Life is a series of choices and decisions. Rolley’s made a decision to disobey the B.C. health order on checking vaccination completion with the QR card.

Now I have to wonder what else they may not be in compliance with. That was a stupid decision to put staff jobs and local security at risk because of ignorance. Yes, ignorance, that means simple lack of knowledge. Northeast B.C. has the same problem with vaccination non-compliance.

Open your eyes, people, and get facts, hopefully not from social media, make a decision and understand the implications of that decision.

Everyone has the right to make a decision, that is not the point. Sometimes we just make bad decisions.

Robert Tritschler

Think of vaccinations as your lifeboat

Six months ago I took a small but real risk getting the COVID vaccine. Taking that small risk made me and the people around me safer. It also makes it safer for those who refuse to be vaccinated, even while their refusal makes me less safe.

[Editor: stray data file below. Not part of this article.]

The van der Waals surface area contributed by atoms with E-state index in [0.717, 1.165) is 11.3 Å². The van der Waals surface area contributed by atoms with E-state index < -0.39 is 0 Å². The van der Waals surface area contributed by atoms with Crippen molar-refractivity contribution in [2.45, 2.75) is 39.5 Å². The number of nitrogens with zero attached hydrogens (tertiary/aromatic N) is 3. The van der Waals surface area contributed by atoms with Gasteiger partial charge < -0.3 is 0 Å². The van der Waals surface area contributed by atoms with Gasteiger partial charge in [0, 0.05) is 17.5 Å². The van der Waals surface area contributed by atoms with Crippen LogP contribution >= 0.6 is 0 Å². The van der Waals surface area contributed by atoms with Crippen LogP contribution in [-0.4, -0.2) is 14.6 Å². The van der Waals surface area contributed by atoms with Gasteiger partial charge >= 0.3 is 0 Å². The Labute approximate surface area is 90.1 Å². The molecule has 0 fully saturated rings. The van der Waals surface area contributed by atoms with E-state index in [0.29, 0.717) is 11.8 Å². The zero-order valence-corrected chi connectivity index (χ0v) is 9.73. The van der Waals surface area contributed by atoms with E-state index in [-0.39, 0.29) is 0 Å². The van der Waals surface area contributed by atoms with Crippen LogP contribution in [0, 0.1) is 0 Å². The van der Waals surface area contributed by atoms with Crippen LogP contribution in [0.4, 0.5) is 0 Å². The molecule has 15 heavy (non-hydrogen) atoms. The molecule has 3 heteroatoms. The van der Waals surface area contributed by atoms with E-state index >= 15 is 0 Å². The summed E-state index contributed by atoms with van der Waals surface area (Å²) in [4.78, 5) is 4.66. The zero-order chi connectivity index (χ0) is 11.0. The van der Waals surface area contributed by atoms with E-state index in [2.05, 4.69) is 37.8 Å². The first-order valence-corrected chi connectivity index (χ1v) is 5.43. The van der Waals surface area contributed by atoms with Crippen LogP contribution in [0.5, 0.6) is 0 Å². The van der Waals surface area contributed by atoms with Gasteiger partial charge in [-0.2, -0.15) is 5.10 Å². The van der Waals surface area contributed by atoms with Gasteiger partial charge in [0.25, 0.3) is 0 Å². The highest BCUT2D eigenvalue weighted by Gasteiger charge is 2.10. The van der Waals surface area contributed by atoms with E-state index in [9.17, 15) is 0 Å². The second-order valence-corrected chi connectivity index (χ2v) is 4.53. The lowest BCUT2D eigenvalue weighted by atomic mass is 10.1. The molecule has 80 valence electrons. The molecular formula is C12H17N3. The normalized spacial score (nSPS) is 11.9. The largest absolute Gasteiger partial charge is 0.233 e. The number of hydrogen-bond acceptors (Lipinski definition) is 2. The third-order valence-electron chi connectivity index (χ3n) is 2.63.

We are in a lifeboat in a storm, rowing against the tide trying to make it to shore. The non-vaxers are able-bodied people unwilling to help row the boat.

They have their excuses: “I might overexert myself and have a heart attack.” “I might strain a muscle,” “I might break a finger nail.”

At some point we need to seriously consider tossing the freeloaders overboard.

Malcolm Dew-Jones

Elderly in care homes have great protection

I greatly respect Dr. Bonnie Henry but on the question of booster shots, I think she’s wrong. We’re not in the same situation now as at the beginning of the pandemic.

The elderly in care homes are now protected by a triple wall of medical security; they are fully immunized, so are their caregivers and so are any visitors.